MIAMI – A fishing trip in the Gulf of Mexico ended with a U.S. Coast Guard rescue for seven people after their boat was struck by lightning.
Officials said the boaters’ vessel became disabled after it was hit by lightning off Clearwater, on Saturday.
“The weather started to turn,” said USCG Petty Officer First Class Ayla Hudson.
Cellphone video captured the sudden strike.
“Monitor the weather, especially in places like Florida, where lightning is very common, especially in the summer,” said Hudson.
The lightning strike fried the electronics on board the boat, leaving the group stuck 100 miles off the coast of Tampa Bay.
Fortunately, they had an emergency position indicating radio beacon, or EPIRB. The distress device sent a GPS location to the Coast Guard.
“We were able to use the EPIRB signal to get to their location,” said Hudson. “When they saw the Coast Guard coming, they set off flares.”
A USCG air crew hoisted the five women and two men to safety.
The boaters were taken to a nearby air station.
No injuries were reported.
This close call had a happy outcome thanks to the boat’s captain having the proper safety equipment.
Coast Guard officials said things can change quickly on the water, and that’s why they make the following recommendations:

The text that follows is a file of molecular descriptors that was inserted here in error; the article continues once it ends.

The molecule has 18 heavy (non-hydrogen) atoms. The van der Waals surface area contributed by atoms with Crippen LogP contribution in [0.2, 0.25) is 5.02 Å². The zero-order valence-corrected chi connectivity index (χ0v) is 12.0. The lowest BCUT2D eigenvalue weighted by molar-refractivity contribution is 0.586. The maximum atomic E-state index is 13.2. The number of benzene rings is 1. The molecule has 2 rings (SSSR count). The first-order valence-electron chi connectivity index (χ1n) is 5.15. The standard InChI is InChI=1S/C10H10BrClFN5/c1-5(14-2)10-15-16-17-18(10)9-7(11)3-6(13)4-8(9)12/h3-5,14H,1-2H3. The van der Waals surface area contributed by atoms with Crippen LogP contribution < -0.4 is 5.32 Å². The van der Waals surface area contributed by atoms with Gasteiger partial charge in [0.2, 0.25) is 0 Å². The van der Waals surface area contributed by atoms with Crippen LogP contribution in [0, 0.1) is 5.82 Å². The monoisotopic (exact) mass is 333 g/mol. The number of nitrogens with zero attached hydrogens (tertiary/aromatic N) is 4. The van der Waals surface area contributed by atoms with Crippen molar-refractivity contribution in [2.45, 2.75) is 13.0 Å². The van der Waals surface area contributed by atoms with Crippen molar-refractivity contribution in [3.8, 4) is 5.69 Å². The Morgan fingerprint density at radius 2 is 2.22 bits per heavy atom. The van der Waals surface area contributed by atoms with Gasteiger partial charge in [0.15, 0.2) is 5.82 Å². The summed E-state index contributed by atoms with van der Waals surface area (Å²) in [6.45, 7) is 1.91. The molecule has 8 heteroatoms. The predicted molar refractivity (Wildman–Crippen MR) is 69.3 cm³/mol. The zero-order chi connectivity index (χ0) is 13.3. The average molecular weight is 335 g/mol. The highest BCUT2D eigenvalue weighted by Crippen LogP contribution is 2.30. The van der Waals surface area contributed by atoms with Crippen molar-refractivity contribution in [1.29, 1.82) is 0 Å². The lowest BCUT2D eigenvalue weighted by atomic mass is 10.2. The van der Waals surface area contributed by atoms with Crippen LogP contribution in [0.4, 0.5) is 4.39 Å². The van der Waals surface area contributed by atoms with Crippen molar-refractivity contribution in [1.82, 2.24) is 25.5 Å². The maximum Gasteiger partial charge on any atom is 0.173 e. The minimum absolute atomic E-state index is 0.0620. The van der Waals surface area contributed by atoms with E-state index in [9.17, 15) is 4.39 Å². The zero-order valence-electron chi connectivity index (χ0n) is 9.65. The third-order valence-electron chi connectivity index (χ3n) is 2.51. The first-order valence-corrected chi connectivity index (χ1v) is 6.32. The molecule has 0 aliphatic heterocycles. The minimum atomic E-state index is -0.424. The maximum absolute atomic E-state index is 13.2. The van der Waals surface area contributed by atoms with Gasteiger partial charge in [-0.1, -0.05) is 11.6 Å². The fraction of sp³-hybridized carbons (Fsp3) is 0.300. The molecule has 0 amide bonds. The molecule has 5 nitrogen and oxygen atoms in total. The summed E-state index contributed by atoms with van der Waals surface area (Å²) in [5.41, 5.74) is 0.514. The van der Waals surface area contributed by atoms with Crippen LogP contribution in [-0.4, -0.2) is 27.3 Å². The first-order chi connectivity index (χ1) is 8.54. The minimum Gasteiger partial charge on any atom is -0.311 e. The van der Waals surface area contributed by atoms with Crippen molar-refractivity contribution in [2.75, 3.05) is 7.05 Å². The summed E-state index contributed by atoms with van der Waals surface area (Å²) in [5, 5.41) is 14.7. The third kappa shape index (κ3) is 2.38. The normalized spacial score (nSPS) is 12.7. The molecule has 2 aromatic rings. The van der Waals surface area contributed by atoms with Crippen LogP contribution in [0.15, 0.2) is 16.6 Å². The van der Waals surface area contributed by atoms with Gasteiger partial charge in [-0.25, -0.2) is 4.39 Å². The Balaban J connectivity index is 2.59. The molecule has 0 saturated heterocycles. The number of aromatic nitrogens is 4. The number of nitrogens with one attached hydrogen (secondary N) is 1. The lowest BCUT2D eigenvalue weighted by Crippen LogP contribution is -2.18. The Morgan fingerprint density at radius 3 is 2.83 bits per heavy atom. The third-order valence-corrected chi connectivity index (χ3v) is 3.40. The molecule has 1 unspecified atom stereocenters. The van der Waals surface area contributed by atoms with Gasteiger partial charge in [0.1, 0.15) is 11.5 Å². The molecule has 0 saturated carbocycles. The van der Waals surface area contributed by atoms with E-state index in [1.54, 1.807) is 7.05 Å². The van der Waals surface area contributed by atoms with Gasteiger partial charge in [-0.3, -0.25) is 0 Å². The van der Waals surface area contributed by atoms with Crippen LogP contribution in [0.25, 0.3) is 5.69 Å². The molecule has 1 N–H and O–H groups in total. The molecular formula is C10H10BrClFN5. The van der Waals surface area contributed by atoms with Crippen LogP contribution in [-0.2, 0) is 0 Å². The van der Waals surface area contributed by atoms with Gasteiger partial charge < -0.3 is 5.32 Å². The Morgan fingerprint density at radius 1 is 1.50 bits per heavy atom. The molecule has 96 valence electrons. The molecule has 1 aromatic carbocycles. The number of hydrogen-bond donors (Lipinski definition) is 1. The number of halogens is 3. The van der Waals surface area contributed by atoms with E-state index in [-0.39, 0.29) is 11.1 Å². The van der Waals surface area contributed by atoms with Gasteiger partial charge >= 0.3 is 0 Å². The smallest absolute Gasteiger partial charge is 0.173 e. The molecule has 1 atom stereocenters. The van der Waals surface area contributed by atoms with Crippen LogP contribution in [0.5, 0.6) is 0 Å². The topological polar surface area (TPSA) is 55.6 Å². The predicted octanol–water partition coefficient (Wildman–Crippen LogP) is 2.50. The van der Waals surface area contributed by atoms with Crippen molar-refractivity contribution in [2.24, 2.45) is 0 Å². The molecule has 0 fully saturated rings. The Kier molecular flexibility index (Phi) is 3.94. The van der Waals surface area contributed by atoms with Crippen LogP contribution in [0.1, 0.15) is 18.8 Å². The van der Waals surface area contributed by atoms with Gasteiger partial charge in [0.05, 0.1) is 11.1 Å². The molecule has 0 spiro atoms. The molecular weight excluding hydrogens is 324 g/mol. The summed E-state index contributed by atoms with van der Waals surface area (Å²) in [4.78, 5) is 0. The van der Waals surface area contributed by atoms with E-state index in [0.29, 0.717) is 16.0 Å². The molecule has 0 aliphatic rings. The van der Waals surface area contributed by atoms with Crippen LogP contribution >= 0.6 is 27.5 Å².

File a float plan. It describes the vessel, including the registration number, as well as the number of passengers, their names and addressed, and an emergency contact.
Make sure you’re equipped with the right safety equipment, including life jackets and flares.
Always have a VHF radio or EPIRB on hand.
Safety was a top priority for boaters on Sunday at Pelican Harbor Boat Ramp in Miami.
“We always take precautions,” said a boater.
“Before we do anything, we check the weather, check the boat, make sure the boat is working properly so we don’t get stranded out there,” said another boater, “check there are life jackets for everybody’s who’s on the boat.”
Boaters said they are also mindful to always keep an eye on the sky.
“As soon as we saw the weather getting bad we decided to pack it up,” said a boater.
Officials urge boaters to head back to dry land before they find themselves potentially in harm’s way.
USCG officials said it could have taken them hours to find the boaters if they didn’t have an EPIRB.